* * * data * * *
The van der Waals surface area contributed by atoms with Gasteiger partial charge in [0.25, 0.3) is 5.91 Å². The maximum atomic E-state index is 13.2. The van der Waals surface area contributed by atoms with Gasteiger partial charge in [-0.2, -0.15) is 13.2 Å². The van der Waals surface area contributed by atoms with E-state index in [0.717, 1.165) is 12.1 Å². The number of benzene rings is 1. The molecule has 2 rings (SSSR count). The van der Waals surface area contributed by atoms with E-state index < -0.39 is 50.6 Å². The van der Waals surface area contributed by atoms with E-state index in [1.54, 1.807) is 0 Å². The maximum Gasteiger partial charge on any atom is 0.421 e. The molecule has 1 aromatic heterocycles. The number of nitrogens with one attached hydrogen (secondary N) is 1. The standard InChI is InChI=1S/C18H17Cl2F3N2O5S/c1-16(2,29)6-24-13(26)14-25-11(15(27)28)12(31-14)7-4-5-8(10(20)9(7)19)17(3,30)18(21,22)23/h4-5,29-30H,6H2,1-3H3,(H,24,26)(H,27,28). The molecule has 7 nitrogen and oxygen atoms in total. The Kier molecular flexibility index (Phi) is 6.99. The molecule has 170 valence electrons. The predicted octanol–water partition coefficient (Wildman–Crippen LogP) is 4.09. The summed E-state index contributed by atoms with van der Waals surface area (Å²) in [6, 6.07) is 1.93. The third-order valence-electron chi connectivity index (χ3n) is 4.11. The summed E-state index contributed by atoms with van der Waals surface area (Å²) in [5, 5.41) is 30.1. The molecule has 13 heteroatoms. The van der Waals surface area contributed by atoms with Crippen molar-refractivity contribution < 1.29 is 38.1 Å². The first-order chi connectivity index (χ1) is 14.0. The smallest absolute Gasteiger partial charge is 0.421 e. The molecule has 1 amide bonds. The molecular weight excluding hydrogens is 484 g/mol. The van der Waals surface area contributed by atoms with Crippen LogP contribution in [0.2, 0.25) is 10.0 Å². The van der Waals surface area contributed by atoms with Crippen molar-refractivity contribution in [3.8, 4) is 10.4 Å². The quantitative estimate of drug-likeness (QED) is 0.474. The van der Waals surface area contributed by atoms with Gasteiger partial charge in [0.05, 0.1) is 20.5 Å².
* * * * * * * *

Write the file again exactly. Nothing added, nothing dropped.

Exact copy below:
The van der Waals surface area contributed by atoms with Gasteiger partial charge in [0.25, 0.3) is 5.91 Å². The maximum atomic E-state index is 13.2. The van der Waals surface area contributed by atoms with Gasteiger partial charge in [-0.2, -0.15) is 13.2 Å². The van der Waals surface area contributed by atoms with E-state index in [0.717, 1.165) is 12.1 Å². The number of benzene rings is 1. The molecule has 2 rings (SSSR count). The van der Waals surface area contributed by atoms with E-state index < -0.39 is 50.6 Å². The van der Waals surface area contributed by atoms with E-state index in [1.54, 1.807) is 0 Å². The maximum Gasteiger partial charge on any atom is 0.421 e. The molecule has 1 aromatic heterocycles. The number of nitrogens with one attached hydrogen (secondary N) is 1. The standard InChI is InChI=1S/C18H17Cl2F3N2O5S/c1-16(2,29)6-24-13(26)14-25-11(15(27)28)12(31-14)7-4-5-8(10(20)9(7)19)17(3,30)18(21,22)23/h4-5,29-30H,6H2,1-3H3,(H,24,26)(H,27,28). The molecule has 7 nitrogen and oxygen atoms in total. The Kier molecular flexibility index (Phi) is 6.99. The molecule has 170 valence electrons. The predicted octanol–water partition coefficient (Wildman–Crippen LogP) is 4.09. The summed E-state index contributed by atoms with van der Waals surface area (Å²) in [6, 6.07) is 1.93. The third-order valence-electron chi connectivity index (χ3n) is 4.11. The summed E-state index contributed by atoms with van der Waals surface area (Å²) in [5, 5.41) is 30.1. The molecule has 13 heteroatoms. The van der Waals surface area contributed by atoms with Crippen molar-refractivity contribution < 1.29 is 38.1 Å². The first-order chi connectivity index (χ1) is 14.0. The smallest absolute Gasteiger partial charge is 0.421 e. The molecule has 1 amide bonds. The molecular weight excluding hydrogens is 484 g/mol. The van der Waals surface area contributed by atoms with Crippen LogP contribution in [0.2, 0.25) is 10.0 Å². The van der Waals surface area contributed by atoms with Crippen molar-refractivity contribution in [3.8, 4) is 10.4 Å². The quantitative estimate of drug-likeness (QED) is 0.474. The van der Waals surface area contributed by atoms with Gasteiger partial charge in [0.05, 0.1) is 20.5 Å².